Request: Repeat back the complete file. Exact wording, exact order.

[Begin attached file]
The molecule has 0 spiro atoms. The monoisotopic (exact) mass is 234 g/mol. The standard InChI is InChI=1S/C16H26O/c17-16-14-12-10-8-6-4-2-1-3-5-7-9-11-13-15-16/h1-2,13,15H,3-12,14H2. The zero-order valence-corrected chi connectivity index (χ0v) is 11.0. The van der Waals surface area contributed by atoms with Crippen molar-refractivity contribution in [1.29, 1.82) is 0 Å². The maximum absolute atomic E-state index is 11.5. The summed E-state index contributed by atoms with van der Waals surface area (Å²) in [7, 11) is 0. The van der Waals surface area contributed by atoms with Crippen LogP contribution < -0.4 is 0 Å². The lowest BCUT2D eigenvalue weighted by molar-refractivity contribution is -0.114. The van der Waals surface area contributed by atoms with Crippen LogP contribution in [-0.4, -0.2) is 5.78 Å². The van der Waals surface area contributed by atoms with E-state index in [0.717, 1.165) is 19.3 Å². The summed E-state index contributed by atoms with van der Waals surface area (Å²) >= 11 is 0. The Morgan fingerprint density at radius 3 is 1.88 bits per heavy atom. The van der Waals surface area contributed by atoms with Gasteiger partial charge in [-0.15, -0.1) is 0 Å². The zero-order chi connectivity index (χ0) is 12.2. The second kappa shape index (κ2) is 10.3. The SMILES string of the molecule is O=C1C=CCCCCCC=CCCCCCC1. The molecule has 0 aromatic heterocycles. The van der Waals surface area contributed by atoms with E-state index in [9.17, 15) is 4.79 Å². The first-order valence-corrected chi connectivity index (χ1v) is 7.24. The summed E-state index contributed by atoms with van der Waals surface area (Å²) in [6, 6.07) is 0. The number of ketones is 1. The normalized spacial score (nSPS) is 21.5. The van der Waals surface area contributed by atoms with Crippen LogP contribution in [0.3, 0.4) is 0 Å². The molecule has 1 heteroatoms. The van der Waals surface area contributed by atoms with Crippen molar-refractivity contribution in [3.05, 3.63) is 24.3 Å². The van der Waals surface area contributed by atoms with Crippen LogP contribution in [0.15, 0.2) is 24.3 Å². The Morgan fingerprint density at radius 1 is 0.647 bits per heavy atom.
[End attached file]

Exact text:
The molecule has 0 spiro atoms. The monoisotopic (exact) mass is 234 g/mol. The standard InChI is InChI=1S/C16H26O/c17-16-14-12-10-8-6-4-2-1-3-5-7-9-11-13-15-16/h1-2,13,15H,3-12,14H2. The zero-order valence-corrected chi connectivity index (χ0v) is 11.0. The van der Waals surface area contributed by atoms with Crippen molar-refractivity contribution in [1.29, 1.82) is 0 Å². The maximum absolute atomic E-state index is 11.5. The summed E-state index contributed by atoms with van der Waals surface area (Å²) in [7, 11) is 0. The van der Waals surface area contributed by atoms with Crippen LogP contribution < -0.4 is 0 Å². The lowest BCUT2D eigenvalue weighted by molar-refractivity contribution is -0.114. The van der Waals surface area contributed by atoms with Crippen LogP contribution in [-0.4, -0.2) is 5.78 Å². The van der Waals surface area contributed by atoms with E-state index in [0.717, 1.165) is 19.3 Å². The summed E-state index contributed by atoms with van der Waals surface area (Å²) >= 11 is 0. The Morgan fingerprint density at radius 3 is 1.88 bits per heavy atom. The van der Waals surface area contributed by atoms with Gasteiger partial charge in [-0.15, -0.1) is 0 Å². The zero-order chi connectivity index (χ0) is 12.2. The second kappa shape index (κ2) is 10.3. The SMILES string of the molecule is O=C1C=CCCCCCC=CCCCCCC1. The molecule has 0 aromatic heterocycles. The van der Waals surface area contributed by atoms with E-state index in [9.17, 15) is 4.79 Å². The first-order valence-corrected chi connectivity index (χ1v) is 7.24. The summed E-state index contributed by atoms with van der Waals surface area (Å²) in [6, 6.07) is 0. The number of ketones is 1. The normalized spacial score (nSPS) is 21.5. The van der Waals surface area contributed by atoms with Crippen LogP contribution in [0.3, 0.4) is 0 Å². The molecule has 1 heteroatoms. The van der Waals surface area contributed by atoms with Crippen molar-refractivity contribution in [3.05, 3.63) is 24.3 Å². The van der Waals surface area contributed by atoms with Crippen LogP contribution in [0.15, 0.2) is 24.3 Å². The Morgan fingerprint density at radius 1 is 0.647 bits per heavy atom.